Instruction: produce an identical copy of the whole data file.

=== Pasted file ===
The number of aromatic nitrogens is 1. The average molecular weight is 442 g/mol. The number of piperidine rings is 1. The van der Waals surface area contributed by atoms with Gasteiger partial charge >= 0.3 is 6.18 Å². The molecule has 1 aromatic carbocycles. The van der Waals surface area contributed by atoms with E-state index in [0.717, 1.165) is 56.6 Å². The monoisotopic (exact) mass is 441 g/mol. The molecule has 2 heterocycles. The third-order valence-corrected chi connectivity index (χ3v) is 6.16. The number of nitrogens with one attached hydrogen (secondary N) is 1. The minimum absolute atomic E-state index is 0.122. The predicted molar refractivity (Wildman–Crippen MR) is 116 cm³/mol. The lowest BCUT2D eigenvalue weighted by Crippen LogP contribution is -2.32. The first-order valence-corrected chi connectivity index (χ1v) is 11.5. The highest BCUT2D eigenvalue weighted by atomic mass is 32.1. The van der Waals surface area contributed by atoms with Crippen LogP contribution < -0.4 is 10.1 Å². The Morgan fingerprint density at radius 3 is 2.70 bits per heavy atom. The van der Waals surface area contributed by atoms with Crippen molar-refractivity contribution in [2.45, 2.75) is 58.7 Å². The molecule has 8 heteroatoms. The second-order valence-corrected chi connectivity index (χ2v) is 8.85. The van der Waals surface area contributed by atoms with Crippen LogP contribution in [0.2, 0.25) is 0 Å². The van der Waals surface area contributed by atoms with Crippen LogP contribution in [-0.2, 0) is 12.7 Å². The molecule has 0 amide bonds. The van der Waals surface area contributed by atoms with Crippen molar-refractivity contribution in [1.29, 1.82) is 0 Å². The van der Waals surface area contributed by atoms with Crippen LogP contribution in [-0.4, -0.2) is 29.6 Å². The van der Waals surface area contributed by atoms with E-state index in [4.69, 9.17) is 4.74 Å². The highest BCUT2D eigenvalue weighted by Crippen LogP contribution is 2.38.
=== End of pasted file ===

The number of aromatic nitrogens is 1. The average molecular weight is 442 g/mol. The number of piperidine rings is 1. The van der Waals surface area contributed by atoms with Gasteiger partial charge >= 0.3 is 6.18 Å². The molecule has 1 aromatic carbocycles. The van der Waals surface area contributed by atoms with E-state index in [0.717, 1.165) is 56.6 Å². The monoisotopic (exact) mass is 441 g/mol. The molecule has 2 heterocycles. The third-order valence-corrected chi connectivity index (χ3v) is 6.16. The number of nitrogens with one attached hydrogen (secondary N) is 1. The minimum absolute atomic E-state index is 0.122. The predicted molar refractivity (Wildman–Crippen MR) is 116 cm³/mol. The lowest BCUT2D eigenvalue weighted by Crippen LogP contribution is -2.32. The first-order valence-corrected chi connectivity index (χ1v) is 11.5. The highest BCUT2D eigenvalue weighted by atomic mass is 32.1. The van der Waals surface area contributed by atoms with Crippen LogP contribution < -0.4 is 10.1 Å². The Morgan fingerprint density at radius 3 is 2.70 bits per heavy atom. The van der Waals surface area contributed by atoms with Crippen molar-refractivity contribution in [2.45, 2.75) is 58.7 Å². The molecule has 8 heteroatoms. The second-order valence-corrected chi connectivity index (χ2v) is 8.85. The van der Waals surface area contributed by atoms with Crippen LogP contribution in [0.2, 0.25) is 0 Å². The van der Waals surface area contributed by atoms with Crippen LogP contribution in [-0.2, 0) is 12.7 Å². The molecule has 0 amide bonds. The van der Waals surface area contributed by atoms with Crippen molar-refractivity contribution in [1.29, 1.82) is 0 Å². The van der Waals surface area contributed by atoms with Crippen LogP contribution in [-0.4, -0.2) is 29.6 Å². The van der Waals surface area contributed by atoms with E-state index in [4.69, 9.17) is 4.74 Å². The highest BCUT2D eigenvalue weighted by Crippen LogP contribution is 2.38.